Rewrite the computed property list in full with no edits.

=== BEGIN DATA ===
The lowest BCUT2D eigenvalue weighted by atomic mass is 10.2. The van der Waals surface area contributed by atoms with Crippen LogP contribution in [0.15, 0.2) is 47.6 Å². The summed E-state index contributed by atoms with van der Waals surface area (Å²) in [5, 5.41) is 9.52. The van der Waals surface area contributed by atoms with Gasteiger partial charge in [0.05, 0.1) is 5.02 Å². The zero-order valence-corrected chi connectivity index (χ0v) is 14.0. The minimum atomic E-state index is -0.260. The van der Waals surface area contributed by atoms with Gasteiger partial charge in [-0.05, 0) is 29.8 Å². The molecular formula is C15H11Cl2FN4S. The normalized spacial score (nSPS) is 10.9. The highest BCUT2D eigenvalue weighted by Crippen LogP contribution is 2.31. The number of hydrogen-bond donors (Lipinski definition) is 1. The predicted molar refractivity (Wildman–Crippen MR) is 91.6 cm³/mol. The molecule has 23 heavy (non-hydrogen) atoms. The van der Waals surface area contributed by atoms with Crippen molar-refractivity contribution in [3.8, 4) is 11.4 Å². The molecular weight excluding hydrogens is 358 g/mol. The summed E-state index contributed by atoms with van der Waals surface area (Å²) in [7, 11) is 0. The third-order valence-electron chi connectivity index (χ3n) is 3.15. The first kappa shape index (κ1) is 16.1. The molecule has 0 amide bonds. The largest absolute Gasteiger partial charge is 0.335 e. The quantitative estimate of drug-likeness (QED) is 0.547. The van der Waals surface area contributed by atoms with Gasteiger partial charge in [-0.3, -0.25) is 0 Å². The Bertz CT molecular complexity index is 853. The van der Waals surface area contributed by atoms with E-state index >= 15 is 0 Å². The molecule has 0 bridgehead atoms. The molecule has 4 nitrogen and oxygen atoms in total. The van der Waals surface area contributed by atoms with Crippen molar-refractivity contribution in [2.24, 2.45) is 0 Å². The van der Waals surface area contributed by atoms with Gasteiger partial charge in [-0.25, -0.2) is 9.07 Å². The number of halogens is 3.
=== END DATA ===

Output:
The lowest BCUT2D eigenvalue weighted by atomic mass is 10.2. The van der Waals surface area contributed by atoms with Crippen LogP contribution in [0.15, 0.2) is 47.6 Å². The summed E-state index contributed by atoms with van der Waals surface area (Å²) in [5, 5.41) is 9.52. The van der Waals surface area contributed by atoms with Gasteiger partial charge in [0.05, 0.1) is 5.02 Å². The zero-order valence-corrected chi connectivity index (χ0v) is 14.0. The minimum atomic E-state index is -0.260. The van der Waals surface area contributed by atoms with Gasteiger partial charge in [-0.05, 0) is 29.8 Å². The molecular formula is C15H11Cl2FN4S. The normalized spacial score (nSPS) is 10.9. The highest BCUT2D eigenvalue weighted by Crippen LogP contribution is 2.31. The number of hydrogen-bond donors (Lipinski definition) is 1. The predicted molar refractivity (Wildman–Crippen MR) is 91.6 cm³/mol. The molecule has 23 heavy (non-hydrogen) atoms. The van der Waals surface area contributed by atoms with Crippen molar-refractivity contribution in [3.8, 4) is 11.4 Å². The molecular weight excluding hydrogens is 358 g/mol. The summed E-state index contributed by atoms with van der Waals surface area (Å²) in [7, 11) is 0. The third-order valence-electron chi connectivity index (χ3n) is 3.15. The first kappa shape index (κ1) is 16.1. The molecule has 0 amide bonds. The largest absolute Gasteiger partial charge is 0.335 e. The quantitative estimate of drug-likeness (QED) is 0.547. The van der Waals surface area contributed by atoms with Gasteiger partial charge in [-0.3, -0.25) is 0 Å². The Bertz CT molecular complexity index is 853. The van der Waals surface area contributed by atoms with E-state index >= 15 is 0 Å². The molecule has 0 bridgehead atoms. The molecule has 4 nitrogen and oxygen atoms in total. The van der Waals surface area contributed by atoms with Crippen molar-refractivity contribution in [2.24, 2.45) is 0 Å². The van der Waals surface area contributed by atoms with Gasteiger partial charge in [-0.25, -0.2) is 9.07 Å². The number of halogens is 3.